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Derek Miller challenges the Canadian entertainment industry with TV show

Derek Miller challenges the Canadian entertainment industry with TV show

Onkwehón:we artists have taken centre stage after more than one hundred years of misrepresentation and cultural appropriation in the entertainment industry. We are being seen and heard in the mainstream media now more than ever; however, we still have a long way to go as many artists continue to overcome obstacles such as funding, regulation

Onkwehón:we artists have taken centre stage after more than one hundred years of misrepresentation and cultural appropriation in the entertainment industry. We are being seen and heard in the mainstream media now more than ever; however, we still have a long way to go as many artists continue to overcome obstacles such as funding, regulation policies, rights and proper representation to get their messGuilt Free Zoneage out to the world.

Derek Miller is no stranger to the challenges of establishing freedom of expression in the face of the Canadian government. Derek’s performance variety TV series The Guilt Free Zone had been in conflict with some Canadian entertainment industry policies and had fought to bring it into its second season.

“We are a performance variety TV show and we actually got into a little bit of trouble with tax credits and everything from the Canadian government last time,” said Derek. “They said we were a talk show and with the rules they didn’t define what was what between a performance variety and a talk show. So we ended up having to go to court and we beat them.” Derek goes on to mention that they’re one of the only productions to have a ruling overturned in their favour and had been re-writing the rules the second time around.

“I’m pretty proud of that, that they got their back up too because we were attacking the Canadian government pretty hard in the show,” laughs Derek. “It’s needed because they got to be put in their place where I think they need to understand there’s relationships and agreements between our people and we need to figure those things out and be united to do it.”

Given the court ruling, the performance variety aspect of the show has been reworked into a new format.

“It’s a whole kind of Bugs Bunny versus Yosemite Sam sort of deal, plus a little bit of Muppets and Cheers and Saturday Night Live all put together. I’m really excited about this season. I think it’s gonna be really fun and I’m looking forward to shooting the comedy aspect of it,” said Derek. “It’s more like a comedy drama that plays out. It’s pretty absurd. I got a bunch of oracles in the basement of this place, my bar the Guilt-Free Zone. This Texas billionaire is trying to take over my bar because he wants to make condos out of it. So there’s this conflict between me and this guy who is trying to shut me down. I got this basement full of oracles making potions and medicine men and stuff. They made me a portal in the bar so I can go anywhere, so it’s kind of out there.”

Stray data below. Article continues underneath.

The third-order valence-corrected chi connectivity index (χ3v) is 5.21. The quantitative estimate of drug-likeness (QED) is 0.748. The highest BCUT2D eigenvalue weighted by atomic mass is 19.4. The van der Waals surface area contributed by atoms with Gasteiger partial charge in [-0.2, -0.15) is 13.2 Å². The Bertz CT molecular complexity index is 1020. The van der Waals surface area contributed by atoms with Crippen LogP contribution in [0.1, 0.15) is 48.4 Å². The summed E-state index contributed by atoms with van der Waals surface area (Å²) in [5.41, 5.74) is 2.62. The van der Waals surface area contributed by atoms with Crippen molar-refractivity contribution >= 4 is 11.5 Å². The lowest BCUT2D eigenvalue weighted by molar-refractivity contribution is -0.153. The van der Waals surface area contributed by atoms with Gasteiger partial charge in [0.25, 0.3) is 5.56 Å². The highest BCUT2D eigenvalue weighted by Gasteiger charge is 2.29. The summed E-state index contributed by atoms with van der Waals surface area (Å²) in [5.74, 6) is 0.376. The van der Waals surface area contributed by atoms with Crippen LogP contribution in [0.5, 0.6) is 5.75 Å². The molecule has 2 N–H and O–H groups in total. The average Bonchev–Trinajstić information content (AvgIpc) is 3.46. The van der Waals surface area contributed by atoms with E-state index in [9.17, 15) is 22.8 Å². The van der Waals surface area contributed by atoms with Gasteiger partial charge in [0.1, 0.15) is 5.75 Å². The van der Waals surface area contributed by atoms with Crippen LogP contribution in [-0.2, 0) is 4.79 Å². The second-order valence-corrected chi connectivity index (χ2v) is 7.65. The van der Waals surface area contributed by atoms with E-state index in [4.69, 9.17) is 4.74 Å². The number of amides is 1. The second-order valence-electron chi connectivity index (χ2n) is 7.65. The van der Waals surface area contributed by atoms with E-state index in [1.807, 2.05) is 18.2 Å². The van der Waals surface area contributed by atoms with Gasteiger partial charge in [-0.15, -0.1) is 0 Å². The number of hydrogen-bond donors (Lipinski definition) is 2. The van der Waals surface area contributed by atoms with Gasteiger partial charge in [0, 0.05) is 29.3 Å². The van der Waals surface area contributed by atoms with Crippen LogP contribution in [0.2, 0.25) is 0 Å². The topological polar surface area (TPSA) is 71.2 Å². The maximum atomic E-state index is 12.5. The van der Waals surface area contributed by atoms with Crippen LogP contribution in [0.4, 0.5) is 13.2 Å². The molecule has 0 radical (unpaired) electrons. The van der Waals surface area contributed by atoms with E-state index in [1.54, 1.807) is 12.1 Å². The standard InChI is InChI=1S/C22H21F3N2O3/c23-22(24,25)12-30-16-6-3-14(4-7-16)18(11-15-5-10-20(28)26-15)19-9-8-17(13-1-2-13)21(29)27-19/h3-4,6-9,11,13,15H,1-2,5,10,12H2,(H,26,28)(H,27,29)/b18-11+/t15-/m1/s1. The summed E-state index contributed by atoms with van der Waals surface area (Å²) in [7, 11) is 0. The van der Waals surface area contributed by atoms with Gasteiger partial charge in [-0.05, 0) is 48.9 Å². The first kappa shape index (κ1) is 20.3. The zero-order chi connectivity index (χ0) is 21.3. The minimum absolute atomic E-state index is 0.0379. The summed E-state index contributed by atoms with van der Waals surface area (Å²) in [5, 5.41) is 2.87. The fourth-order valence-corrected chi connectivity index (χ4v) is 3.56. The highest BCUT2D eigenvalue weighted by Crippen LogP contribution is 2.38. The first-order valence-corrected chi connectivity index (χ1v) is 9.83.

Production began last week with the live performance pieces shot on set at Revival Studios in Toronto. The show featured 39 performances throughout five days. This week they are shooting the comedy drama segments of the show.

“We’ve had almost every indigenous artist that is doing something big in the business. I’m really proud to showcase the talent that we have,” said Derek, who goes on to say that they were unable to afford some of the bigger acts they wanted to feature because of the supply and demand that is generated under more capitalistic standards.

“It’s weird to put that up against me. I have a big heart, I like to give everybody everything and I don’t care about money. If it’s there, take it, but that’s just the Onkwehon:we in me. That’s where we come from, these sort of democratic/socialist origins. So to try to work within a capitalist society it’s weird, but it’s necessary because we’re living in it so we have to figure out our ways. I just hope we can support each other. That’s what I’m trying to do here, to support the arts and support the people and their creativity.”

Derek wants to thank Big Soul Productions and the whole team that came together to make the show happen.

“They’ve done a fantastic job of making the set look great, we’re writing great scripts, trying to make these things absurd and funny and we’ve hired a lot of great comedic actors. I’m just proud of Big Soul and everybody that came together for this. I’m stoked,” Derek said.

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Lindsay Monture

Lindsay Monture

Lindsay Monture is Mohawk from Six Nations of the Grand River Territory and is a recent graduate from York University with a Bachelor of Arts in Film and Media Studies. With over 7 years experience working in film and media fulfilling such roles as writer, videographer, editor, photographer, production assistant, production designer, makeup artist and art department, Lindsay dedicates much of her time supporting many artistic fields. In the past, she has worked for Indigenous organisations such as the Metis Music Ensemble, Kaha:wi Dance Theatre and Native Earth Performing Arts.

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